Taeko Tani

Osaka City University, Ōsaka-shi, Osaka-fu, Japan

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Publications (2)6.55 Total impact

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    ABSTRACT: An animal model for the early detection of common fatal diseases such as ischemic diseases and cancer is desirable for the development of new drugs and treatment strategies. Hypoxia-inducible factor 1 (HIF-1) is a transcription factor that regulates oxygen homeostasis and plays key roles in a number of diseases, including cancer. Here, we established transgenic (Tg) mice that carry HRE/ODD-luciferase (HOL) gene, which generates bioluminescence in an HIF-1-dependent manner and was successfully used in this study to monitor HIF-1 activity in ischemic tissues. To monitor carcinogenesis in vivo, we mated HOL mice with rasH2 Tg mice, which are highly sensitive to carcinogens and are used for short-term carcinogenicity assessments. After rasH2-HOL Tg mice were treated with N-methyl-N-nitrosourea, bioluminescence was detected noninvasively as early as 9 weeks in tissues that contained papillomas and malignant lesions. These results suggest that the Tg mouse lines we established hold significant potential for monitoring the early onset of both ischemia and carcinogenesis and that these lines will be useful for screening chemicals for carcinogenic potential.
    Full-text · Article · Nov 2011 · PLoS ONE
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    ABSTRACT: The angiotensin-converting enzyme (ACE) plays a crucial role in male fertilization and is a key regulator of blood pressure. Testicular ACE (tACE), the germinal specific isozyme expressed on different promoters, exclusively carries out the role of ACE in fertility, although the site and mode of action are not well known. To investigate the contribution of tACE in fertilization, we produced transgenic mouse lines carrying a dipeptidase-inactivated mutant. Although the transgenic mice showed normal blood pressure, kidney morphology, and fertility, reduced fertilization was observed after in vitro fertilization (IVF). The sperm-zona pellucida (ZP) binding was exclusively impaired in these lines in a manner similar to that observed in an Ace knockout mouse. The dipeptidase activity was reduced in epididymal ingredients but not in the testis. Furthermore, direct application of mutant protein did not suppress sperm-ZP binding of intact sperm during IVF, implying that the dipeptidase-inactivated mutant affects sperm modification in the epididymis for ZP binding. Our results indicate that the dipeptidase-inactivated tACE acts in vivo, suggesting that tACE contributes to fertilization as a dipeptidase at least in the epididymis.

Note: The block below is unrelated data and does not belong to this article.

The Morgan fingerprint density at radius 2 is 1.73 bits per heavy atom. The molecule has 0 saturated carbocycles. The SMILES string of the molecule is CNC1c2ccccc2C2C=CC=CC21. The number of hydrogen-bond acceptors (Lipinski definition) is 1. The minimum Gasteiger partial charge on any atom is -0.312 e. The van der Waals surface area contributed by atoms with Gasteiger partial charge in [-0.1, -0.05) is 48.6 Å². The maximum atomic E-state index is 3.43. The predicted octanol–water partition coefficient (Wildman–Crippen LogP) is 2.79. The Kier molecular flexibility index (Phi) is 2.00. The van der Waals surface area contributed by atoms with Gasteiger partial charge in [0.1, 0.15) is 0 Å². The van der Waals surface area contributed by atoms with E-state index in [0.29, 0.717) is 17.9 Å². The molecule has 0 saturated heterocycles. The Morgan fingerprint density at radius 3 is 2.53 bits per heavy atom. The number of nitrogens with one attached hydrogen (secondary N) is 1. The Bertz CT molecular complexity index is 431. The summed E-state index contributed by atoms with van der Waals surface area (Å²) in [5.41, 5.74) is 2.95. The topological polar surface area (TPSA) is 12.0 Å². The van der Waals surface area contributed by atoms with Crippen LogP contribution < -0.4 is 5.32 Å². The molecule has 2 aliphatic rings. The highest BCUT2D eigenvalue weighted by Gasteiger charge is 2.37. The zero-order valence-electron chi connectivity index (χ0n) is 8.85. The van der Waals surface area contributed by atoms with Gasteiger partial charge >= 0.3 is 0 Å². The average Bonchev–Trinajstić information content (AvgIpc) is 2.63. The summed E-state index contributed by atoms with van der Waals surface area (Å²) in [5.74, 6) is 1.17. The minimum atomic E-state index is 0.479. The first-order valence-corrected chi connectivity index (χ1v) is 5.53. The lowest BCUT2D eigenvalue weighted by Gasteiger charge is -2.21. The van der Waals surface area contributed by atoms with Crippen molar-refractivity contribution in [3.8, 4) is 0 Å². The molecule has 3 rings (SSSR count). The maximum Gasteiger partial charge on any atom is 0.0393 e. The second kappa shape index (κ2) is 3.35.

No preview · Article · Dec 2007 · Biology of Reproduction

Publication Stats

21 Citations
6.55 Total Impact Points

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  • 2011
    • Osaka City University
      • Graduate School of Medicine
      Ōsaka-shi, Osaka-fu, Japan
  • 2007
    • Kyoto University
      • Institute for Frontier Medical Sciences
      Kioto, Kyoto, Japan